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Second Sustainability & Environment Advisory Council (SEAC/2)

On 25 March the second Sustainability and Environment Advisory Council (SEAC/2) took place to discuss the impacts of COVID-19 on environmental issues.

  1. Briefing on economic impacts of COVID-19

Presentation from IATA’s Chief Economist on the COVID-19 crisis

Markets with severe restrictions represent 98 per cent of the global passenger revenue. COVID-19’s initial impact was worse than SARS and the case may give a guide on what will happen in other markets around the world. In China, based on booking data, there are signs of improvement in terms of yields (above zero now). The number of pax in March is, however, still very low. We are already in mid-recession and this will delay recovery (most likely it will be a u-shape recovery). Governments are taking a lot of action - there’s not much they can do regarding interest rates, but fiscal policy is really key for the speed of economy. The effectiveness of this policy will be critical. The situation is not good: In Q2 capacity will be down -50 per cent and by the end of the year will still be down 10 per cent of capacity. Pax are down -6 per cent in Q2 and in Q4 by -3 per cent. In terms of revenue, this is a big hit: 38 per cent RPKs and 252 billion pax revenue loss in 2020. This represents a massive shock to the industry never seen before. Liquidity is one of the biggest challenges: before crisis airlines had two months’ worth of cash in balance sheets. More immediate action is necessary on the liquidity front.

  1. CORSIA: impacts of COVID-19.

An initial analysis was undertaken to understand the behavior of CORSIA with the unexpected drop in traffic and getting figures on what economic impact of raising attention to the need to address the issue on CORSIA. The assumptions were decided a month ago and the situation has changed so it is nowhere near current reality. Obviously the crisis has a major impact on 2020 emissions by lowering them. This has an impact on choosing the baseline emissions for CORSIA used to set offsetting requirements for the future. Any reduction in baseline is affecting all operators with offsetting requirements. The impact is going to be exactly the same for everyone. No region will not be impacted by the 2020 drop in emissions. With a lower baseline there would be an annual average increase by $563m per year as result of COVID-19. The cost increase as a result of baseline will have a major impact on CORSIA. But other operators also raised issues with compliance of verification of emissions reports and will be delayed due to travel restrictions – this needs to be addressed. A 2019 baseline would be the simplest way forward and closest to the scenario. We need an industry perspective.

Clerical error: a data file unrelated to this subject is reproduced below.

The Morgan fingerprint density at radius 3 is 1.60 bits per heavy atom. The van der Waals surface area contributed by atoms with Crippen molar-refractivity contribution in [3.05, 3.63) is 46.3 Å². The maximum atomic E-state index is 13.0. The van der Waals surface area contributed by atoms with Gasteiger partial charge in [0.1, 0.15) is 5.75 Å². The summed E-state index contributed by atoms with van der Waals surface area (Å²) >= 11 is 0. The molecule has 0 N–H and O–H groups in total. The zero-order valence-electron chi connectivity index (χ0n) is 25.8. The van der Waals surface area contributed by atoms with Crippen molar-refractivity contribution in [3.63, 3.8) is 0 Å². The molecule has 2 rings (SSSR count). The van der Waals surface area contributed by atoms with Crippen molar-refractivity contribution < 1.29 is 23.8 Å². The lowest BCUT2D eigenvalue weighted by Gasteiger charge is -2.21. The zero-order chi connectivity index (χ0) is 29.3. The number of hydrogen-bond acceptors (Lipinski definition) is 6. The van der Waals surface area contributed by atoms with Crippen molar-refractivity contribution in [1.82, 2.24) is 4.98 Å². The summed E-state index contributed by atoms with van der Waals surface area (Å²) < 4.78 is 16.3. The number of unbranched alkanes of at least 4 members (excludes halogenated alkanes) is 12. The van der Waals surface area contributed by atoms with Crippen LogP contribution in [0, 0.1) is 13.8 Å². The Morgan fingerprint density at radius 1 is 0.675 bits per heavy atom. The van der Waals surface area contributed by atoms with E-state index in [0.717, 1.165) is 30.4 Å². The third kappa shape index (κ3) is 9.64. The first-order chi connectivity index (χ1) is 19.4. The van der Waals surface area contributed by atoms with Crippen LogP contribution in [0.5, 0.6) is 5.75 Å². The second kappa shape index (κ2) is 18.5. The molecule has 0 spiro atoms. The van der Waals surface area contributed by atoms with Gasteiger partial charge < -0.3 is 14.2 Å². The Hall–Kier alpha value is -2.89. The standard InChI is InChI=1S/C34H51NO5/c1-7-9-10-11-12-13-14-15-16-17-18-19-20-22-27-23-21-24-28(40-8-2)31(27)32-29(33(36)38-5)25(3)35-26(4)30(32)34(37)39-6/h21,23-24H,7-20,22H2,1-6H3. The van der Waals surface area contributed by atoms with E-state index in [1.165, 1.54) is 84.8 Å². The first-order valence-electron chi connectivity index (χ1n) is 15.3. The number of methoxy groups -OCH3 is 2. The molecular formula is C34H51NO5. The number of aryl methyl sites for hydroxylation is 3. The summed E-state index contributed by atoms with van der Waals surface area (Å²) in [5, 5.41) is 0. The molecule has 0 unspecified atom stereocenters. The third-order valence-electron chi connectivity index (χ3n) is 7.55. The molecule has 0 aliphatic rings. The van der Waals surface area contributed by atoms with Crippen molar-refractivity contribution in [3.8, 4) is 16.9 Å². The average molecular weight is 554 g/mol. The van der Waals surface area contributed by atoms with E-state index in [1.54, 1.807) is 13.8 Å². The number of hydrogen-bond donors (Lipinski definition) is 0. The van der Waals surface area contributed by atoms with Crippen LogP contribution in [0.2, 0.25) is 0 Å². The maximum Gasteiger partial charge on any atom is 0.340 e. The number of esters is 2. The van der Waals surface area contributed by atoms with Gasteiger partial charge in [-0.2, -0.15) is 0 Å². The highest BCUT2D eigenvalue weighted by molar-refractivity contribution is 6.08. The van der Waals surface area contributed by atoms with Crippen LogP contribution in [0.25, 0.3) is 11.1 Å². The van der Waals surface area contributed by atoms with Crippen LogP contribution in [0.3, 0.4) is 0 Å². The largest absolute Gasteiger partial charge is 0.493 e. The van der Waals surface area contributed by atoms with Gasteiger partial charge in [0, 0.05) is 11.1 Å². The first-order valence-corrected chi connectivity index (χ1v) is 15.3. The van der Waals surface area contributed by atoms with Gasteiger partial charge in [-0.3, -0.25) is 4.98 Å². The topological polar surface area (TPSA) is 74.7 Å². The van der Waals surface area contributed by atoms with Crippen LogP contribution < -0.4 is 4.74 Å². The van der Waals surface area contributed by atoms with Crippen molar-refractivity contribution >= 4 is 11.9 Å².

1. SAF: mandates

A lot is happening on SAF, particularly in the EU. In the Green deal, SAF will be a discussion item for Q4 and the mandate is one policy option that is being considered. IATA “We do not favor any mandates particularly due to distortions and environmental risk that can come with them”- how we address this needs to be considered. An EU-wide mandate is almost inevitable. Currently, there is a roadmap consultation on SAF - DDL 21/04. Some participants stated that here should be no mandate until infrastructure improvements are implemented. There should be consideration on competition with other modes and there should be a domestic markets focus and not a global one. A small task group is to be set up by IATA on SAF.

  1. Information item: long-term goal: overview of ATAG Waypoint 2050 report

Presentation of Waypoint 2050 conclusions. Discussion and feedback from SEAC on the report will be deferred to a later time.

IATA presented the work on waypoint [internal use only].The aviation industry is exploring how to meet its long-term climate goal to reduce CO2 emissions to 50 per cent of 2005 levels by 2050. This is possible by using many solutions available to aviation, also requires disruptive changes to the energy system. IATA presented many scenarios:  

  1. BAU: a lot of reliance on MBMs necessary
  2. increased contribution from tech – reliance on SAF and MBM if needed
  3. Aggressive SAF scenario – not much contribution from technology
  4. Aggressive tech improvement – lower reliance on SAF and MBM

It may NOT be possible to not meet the 2050 goal without much reliance from MBM but may feasible in reaching net zero.

Please find the documents in the downloads section.  You are welcome to send comments to martina.dipalma@eraa.org